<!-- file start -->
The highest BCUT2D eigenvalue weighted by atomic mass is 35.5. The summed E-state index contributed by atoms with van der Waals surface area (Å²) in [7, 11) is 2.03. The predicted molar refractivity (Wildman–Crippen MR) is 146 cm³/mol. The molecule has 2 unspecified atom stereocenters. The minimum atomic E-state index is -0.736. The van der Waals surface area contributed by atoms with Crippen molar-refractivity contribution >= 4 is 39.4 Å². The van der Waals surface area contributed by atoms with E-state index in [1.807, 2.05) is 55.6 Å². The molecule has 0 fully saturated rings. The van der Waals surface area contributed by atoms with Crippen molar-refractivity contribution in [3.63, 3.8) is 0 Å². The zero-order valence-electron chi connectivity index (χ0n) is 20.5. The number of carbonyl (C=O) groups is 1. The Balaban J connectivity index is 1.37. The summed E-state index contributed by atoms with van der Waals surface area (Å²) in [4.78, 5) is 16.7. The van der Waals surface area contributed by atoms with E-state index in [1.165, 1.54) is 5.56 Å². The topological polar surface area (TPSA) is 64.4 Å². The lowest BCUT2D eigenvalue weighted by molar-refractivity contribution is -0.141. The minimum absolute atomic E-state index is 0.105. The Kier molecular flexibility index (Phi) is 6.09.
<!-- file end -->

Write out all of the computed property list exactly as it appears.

The highest BCUT2D eigenvalue weighted by atomic mass is 35.5. The summed E-state index contributed by atoms with van der Waals surface area (Å²) in [7, 11) is 2.03. The predicted molar refractivity (Wildman–Crippen MR) is 146 cm³/mol. The molecule has 2 unspecified atom stereocenters. The minimum atomic E-state index is -0.736. The van der Waals surface area contributed by atoms with Crippen molar-refractivity contribution >= 4 is 39.4 Å². The van der Waals surface area contributed by atoms with E-state index in [1.807, 2.05) is 55.6 Å². The molecule has 0 fully saturated rings. The van der Waals surface area contributed by atoms with Crippen molar-refractivity contribution in [3.63, 3.8) is 0 Å². The zero-order valence-electron chi connectivity index (χ0n) is 20.5. The number of carbonyl (C=O) groups is 1. The Balaban J connectivity index is 1.37. The summed E-state index contributed by atoms with van der Waals surface area (Å²) in [4.78, 5) is 16.7. The van der Waals surface area contributed by atoms with E-state index in [1.165, 1.54) is 5.56 Å². The topological polar surface area (TPSA) is 64.4 Å². The lowest BCUT2D eigenvalue weighted by molar-refractivity contribution is -0.141. The minimum absolute atomic E-state index is 0.105. The Kier molecular flexibility index (Phi) is 6.09.